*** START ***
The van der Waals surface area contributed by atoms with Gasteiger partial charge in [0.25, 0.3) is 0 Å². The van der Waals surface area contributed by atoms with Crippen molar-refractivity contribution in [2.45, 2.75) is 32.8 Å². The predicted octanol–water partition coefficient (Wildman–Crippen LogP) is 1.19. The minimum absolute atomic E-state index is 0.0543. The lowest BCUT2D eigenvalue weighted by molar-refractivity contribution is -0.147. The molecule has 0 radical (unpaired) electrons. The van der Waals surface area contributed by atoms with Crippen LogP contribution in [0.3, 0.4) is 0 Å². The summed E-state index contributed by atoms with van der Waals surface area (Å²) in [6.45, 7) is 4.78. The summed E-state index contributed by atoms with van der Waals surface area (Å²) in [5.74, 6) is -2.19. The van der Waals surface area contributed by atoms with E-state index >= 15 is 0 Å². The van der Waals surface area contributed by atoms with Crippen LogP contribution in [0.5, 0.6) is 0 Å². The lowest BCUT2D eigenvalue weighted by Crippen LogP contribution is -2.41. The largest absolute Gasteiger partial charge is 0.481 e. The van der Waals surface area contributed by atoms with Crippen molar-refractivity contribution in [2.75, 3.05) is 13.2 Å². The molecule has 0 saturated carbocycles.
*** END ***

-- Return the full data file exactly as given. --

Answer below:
The van der Waals surface area contributed by atoms with Gasteiger partial charge in [0.25, 0.3) is 0 Å². The van der Waals surface area contributed by atoms with Crippen molar-refractivity contribution in [2.45, 2.75) is 32.8 Å². The predicted octanol–water partition coefficient (Wildman–Crippen LogP) is 1.19. The minimum absolute atomic E-state index is 0.0543. The lowest BCUT2D eigenvalue weighted by molar-refractivity contribution is -0.147. The molecule has 0 radical (unpaired) electrons. The van der Waals surface area contributed by atoms with Crippen LogP contribution in [0.3, 0.4) is 0 Å². The summed E-state index contributed by atoms with van der Waals surface area (Å²) in [6.45, 7) is 4.78. The summed E-state index contributed by atoms with van der Waals surface area (Å²) in [5.74, 6) is -2.19. The van der Waals surface area contributed by atoms with E-state index >= 15 is 0 Å². The van der Waals surface area contributed by atoms with Crippen LogP contribution in [0.5, 0.6) is 0 Å². The lowest BCUT2D eigenvalue weighted by Crippen LogP contribution is -2.41. The largest absolute Gasteiger partial charge is 0.481 e. The van der Waals surface area contributed by atoms with Crippen molar-refractivity contribution in [2.75, 3.05) is 13.2 Å². The molecule has 0 saturated carbocycles.